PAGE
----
A look back on the year that changed the world


Malia Danish

A full year has passed since Bellwood and the world went on lockdown.

Bellwood-Antis and the nation were blissfully ignorant a year ago this week.

March 9, 2020: The BluePrint reported on Evan Pellegrine and Alex Taylor placing in the top 12 at the state wrestling tournament. Their feat would become a distant memory in the blink of an eye.

March 10, 2020: Alli Campbell scored her 3,000th point in the PIAA playoffs, pushing the Lady Devils to the Elite 8 and a shot at a third state championship, but little did she know it would be the last game she would ever play. 

March 11: A school board meeting was held to discuss what everyone thought would be the biggest problem of 2020, allegations of sexual misconduct against a junior high wrestling coach.

March 12, 2020: The Bellwood-Antis School District sent it first correspondence home to parents explaining the district’s COVID-19 policy and the steps it was taking to safely provide education to its students. That same day, the PIAA postponed basketball playoffs, signaling at least a temporary end of the season for the Lady Blue Devils and their quest at a state basketball three-peat.

Then came March 13 – Friday the Thirteenth: no one thought that this would be the end of the school year 2020. Seniors walked into school  just like any other day. Players went to practice thinking that they would be coming back the next day for another session. 

It’s been one year since COVID-19 forced a nationwide lockdown and shutdown of schools that everyone said would last a week or two. On March 13, 2020 there were only 20 new cases to now where there are over 2,000. Seniors were told that they would get to finish their senior year but they never walked in the doors ever again. Seniors and juniors looked forward to prom, but weren’t given one until almost the end of summer.

Seniors went from walking on the track in front of their families for commencement ceremonies, to riding in cars down main street separate from each other. A summer supposed to be filled with fun was filled with fear of having to stay home for two weeks if you went somewhere on vacation the government told you you couldn’t go.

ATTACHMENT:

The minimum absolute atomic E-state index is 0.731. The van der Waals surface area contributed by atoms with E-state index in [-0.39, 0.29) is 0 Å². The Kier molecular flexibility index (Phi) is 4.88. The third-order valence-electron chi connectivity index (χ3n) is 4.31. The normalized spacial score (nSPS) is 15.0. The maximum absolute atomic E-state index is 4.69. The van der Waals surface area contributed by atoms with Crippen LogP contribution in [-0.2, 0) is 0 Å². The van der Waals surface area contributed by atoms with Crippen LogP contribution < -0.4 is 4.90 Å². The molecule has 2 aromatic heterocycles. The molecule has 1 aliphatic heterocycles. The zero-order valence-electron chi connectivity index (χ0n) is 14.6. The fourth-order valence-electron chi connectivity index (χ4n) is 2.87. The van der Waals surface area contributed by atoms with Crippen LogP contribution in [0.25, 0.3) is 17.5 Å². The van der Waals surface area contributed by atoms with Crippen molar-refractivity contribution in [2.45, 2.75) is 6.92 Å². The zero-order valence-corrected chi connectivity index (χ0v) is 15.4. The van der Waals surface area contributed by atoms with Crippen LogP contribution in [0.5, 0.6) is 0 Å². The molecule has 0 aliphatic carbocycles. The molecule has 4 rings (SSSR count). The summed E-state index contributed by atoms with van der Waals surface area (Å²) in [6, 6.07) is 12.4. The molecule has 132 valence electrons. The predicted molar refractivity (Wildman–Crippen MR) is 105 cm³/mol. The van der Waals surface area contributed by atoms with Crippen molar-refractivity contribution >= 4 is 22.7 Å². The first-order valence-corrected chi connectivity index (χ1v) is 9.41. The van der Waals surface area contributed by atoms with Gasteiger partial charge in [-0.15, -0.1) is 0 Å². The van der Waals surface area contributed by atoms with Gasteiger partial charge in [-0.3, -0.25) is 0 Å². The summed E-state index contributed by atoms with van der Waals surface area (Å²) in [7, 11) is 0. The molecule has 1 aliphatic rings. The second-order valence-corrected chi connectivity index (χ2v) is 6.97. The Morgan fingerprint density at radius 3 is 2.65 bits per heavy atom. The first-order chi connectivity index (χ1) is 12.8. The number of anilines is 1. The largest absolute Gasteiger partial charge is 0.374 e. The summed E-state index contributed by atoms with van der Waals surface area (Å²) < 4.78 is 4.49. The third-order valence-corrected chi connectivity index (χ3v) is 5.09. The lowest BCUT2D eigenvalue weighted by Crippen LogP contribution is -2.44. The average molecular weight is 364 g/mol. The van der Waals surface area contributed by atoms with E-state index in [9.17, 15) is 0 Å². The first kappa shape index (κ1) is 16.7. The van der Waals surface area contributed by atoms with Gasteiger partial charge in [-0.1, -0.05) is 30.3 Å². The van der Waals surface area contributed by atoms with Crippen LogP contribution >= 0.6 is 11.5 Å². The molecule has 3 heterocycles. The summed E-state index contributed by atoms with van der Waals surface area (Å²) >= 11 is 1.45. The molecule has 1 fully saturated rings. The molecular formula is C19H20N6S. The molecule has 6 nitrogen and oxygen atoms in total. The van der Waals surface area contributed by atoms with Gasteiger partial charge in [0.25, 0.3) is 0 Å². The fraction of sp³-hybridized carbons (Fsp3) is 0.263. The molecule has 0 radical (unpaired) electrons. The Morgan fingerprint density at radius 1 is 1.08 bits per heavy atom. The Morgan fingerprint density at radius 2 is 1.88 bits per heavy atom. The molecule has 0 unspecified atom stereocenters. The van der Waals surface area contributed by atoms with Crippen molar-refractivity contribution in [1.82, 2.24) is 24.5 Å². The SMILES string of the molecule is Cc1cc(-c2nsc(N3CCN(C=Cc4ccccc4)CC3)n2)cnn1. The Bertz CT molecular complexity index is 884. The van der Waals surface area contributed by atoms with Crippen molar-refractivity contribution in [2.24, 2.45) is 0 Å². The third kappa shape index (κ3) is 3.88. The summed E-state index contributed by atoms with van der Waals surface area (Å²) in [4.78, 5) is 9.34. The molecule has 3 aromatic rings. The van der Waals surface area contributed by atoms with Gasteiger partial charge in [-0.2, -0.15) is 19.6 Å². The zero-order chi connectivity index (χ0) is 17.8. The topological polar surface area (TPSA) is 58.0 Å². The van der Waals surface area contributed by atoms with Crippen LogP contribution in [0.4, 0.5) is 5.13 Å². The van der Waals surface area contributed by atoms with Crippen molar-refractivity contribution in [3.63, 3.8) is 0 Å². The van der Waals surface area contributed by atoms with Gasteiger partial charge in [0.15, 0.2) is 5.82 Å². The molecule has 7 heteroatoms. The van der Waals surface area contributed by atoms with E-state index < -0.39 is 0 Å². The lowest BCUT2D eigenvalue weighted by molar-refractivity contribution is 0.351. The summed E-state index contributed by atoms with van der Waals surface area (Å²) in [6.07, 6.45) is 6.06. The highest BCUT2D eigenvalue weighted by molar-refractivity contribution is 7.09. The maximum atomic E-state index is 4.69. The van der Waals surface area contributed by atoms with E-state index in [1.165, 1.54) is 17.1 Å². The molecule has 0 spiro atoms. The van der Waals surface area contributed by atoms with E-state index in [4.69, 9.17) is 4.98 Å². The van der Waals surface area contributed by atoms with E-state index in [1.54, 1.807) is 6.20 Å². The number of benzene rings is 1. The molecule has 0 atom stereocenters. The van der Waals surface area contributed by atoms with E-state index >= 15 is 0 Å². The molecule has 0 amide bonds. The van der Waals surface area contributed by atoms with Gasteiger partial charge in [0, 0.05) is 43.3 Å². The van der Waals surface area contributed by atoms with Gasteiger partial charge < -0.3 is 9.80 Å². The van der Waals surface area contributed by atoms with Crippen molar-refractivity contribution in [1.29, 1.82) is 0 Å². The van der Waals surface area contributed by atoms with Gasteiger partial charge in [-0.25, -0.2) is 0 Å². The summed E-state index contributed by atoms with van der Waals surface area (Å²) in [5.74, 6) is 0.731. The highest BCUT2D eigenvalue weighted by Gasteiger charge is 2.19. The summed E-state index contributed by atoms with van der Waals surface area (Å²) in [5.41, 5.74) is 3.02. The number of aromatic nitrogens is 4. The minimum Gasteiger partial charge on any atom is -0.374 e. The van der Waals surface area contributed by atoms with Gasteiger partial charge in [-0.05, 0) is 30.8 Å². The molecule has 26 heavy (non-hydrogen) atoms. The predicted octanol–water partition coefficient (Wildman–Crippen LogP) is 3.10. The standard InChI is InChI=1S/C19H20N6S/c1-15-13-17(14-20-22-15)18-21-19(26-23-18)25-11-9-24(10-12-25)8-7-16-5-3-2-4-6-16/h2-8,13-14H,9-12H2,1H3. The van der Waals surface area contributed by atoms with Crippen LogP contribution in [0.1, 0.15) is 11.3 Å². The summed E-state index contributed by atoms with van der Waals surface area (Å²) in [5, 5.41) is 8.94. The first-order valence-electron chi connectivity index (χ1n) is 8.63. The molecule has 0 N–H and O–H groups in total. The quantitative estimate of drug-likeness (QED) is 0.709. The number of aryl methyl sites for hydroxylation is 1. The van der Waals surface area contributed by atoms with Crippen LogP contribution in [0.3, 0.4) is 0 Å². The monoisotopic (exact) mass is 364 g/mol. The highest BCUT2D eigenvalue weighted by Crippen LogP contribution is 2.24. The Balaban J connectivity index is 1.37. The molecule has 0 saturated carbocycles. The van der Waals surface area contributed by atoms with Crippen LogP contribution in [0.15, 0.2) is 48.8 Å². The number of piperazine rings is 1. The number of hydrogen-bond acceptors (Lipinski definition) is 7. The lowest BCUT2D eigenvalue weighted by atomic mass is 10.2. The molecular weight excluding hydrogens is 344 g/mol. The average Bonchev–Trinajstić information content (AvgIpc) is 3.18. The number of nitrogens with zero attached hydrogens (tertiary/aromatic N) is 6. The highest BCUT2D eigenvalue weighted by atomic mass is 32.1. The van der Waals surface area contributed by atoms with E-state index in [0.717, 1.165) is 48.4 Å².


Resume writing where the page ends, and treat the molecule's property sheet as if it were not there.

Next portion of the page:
COVID has taken the lives of a lot from people all across the country, more than 530,000 in one year. People lost school, jobs, friends, family, vacations, and most lost their normal way of life. People went from seeing a smiling face everywhere they went, to wearing a mask that covers their nose and mouth everywhere they go.

March 13, 2020 remains a date when many students can tell you where they were when they found out school was being shut down for two weeks. Nothing was the same afterwards. If you would have said a year ago that by 2021 students would be wearing a mask in school, having only eight football games, or broadcasting winter sports live on the internet because seating was limited to two fans per player, then they would’ve thought you were crazy. No one imagined learning through a screen or having to take a 10-minute “mask break” as part of the daily school routine.  

Not only has our way of life changed, but for some people they lost a part of their life that brought them happiness.

And yet even through everything that COVID has thrown at us, we still stand strong. It’s not just Bellwood either; it goes beyond any small town or big city. The whole country went from being at an all-time high to an all time-low in just one year. However, the country will make it to the end of the tunnel and we will get back to normal.